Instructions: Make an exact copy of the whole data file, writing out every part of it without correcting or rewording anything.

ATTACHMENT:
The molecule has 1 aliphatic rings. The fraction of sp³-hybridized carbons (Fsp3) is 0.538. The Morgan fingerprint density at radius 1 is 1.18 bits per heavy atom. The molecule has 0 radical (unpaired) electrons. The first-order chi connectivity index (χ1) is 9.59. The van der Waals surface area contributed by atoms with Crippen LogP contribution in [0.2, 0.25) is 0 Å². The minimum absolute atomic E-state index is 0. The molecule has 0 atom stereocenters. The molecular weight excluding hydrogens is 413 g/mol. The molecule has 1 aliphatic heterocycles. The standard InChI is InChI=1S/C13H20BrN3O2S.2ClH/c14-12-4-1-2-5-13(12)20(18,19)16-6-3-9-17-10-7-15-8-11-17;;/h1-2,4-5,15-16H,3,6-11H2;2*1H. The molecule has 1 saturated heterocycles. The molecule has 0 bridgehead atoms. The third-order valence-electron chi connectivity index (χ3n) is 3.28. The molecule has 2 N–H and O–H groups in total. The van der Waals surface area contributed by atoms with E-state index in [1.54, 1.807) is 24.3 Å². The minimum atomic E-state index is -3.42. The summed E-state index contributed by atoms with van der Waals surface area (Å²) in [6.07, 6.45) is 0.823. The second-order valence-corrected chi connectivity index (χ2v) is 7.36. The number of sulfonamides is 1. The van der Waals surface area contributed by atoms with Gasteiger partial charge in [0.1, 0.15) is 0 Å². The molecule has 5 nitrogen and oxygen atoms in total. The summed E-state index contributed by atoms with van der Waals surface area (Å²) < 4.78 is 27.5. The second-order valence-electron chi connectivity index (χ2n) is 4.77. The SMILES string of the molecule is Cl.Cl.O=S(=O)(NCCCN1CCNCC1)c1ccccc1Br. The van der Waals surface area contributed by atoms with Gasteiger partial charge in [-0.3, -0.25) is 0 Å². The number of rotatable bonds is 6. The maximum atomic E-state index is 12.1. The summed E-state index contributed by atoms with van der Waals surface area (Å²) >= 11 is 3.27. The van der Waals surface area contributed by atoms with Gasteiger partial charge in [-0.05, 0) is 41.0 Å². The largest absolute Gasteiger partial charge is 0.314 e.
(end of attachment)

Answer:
The molecule has 1 aliphatic rings. The fraction of sp³-hybridized carbons (Fsp3) is 0.538. The Morgan fingerprint density at radius 1 is 1.18 bits per heavy atom. The molecule has 0 radical (unpaired) electrons. The first-order chi connectivity index (χ1) is 9.59. The van der Waals surface area contributed by atoms with Crippen LogP contribution in [0.2, 0.25) is 0 Å². The minimum absolute atomic E-state index is 0. The molecule has 0 atom stereocenters. The molecular weight excluding hydrogens is 413 g/mol. The molecule has 1 aliphatic heterocycles. The standard InChI is InChI=1S/C13H20BrN3O2S.2ClH/c14-12-4-1-2-5-13(12)20(18,19)16-6-3-9-17-10-7-15-8-11-17;;/h1-2,4-5,15-16H,3,6-11H2;2*1H. The molecule has 1 saturated heterocycles. The molecule has 0 bridgehead atoms. The third-order valence-electron chi connectivity index (χ3n) is 3.28. The molecule has 2 N–H and O–H groups in total. The van der Waals surface area contributed by atoms with E-state index in [1.54, 1.807) is 24.3 Å². The minimum atomic E-state index is -3.42. The summed E-state index contributed by atoms with van der Waals surface area (Å²) in [6.07, 6.45) is 0.823. The second-order valence-corrected chi connectivity index (χ2v) is 7.36. The number of sulfonamides is 1. The van der Waals surface area contributed by atoms with Gasteiger partial charge in [0.1, 0.15) is 0 Å². The molecule has 5 nitrogen and oxygen atoms in total. The summed E-state index contributed by atoms with van der Waals surface area (Å²) < 4.78 is 27.5. The second-order valence-electron chi connectivity index (χ2n) is 4.77. The SMILES string of the molecule is Cl.Cl.O=S(=O)(NCCCN1CCNCC1)c1ccccc1Br. The van der Waals surface area contributed by atoms with Gasteiger partial charge in [-0.3, -0.25) is 0 Å². The number of rotatable bonds is 6. The maximum atomic E-state index is 12.1. The summed E-state index contributed by atoms with van der Waals surface area (Å²) >= 11 is 3.27. The van der Waals surface area contributed by atoms with Gasteiger partial charge in [-0.05, 0) is 41.0 Å². The largest absolute Gasteiger partial charge is 0.314 e.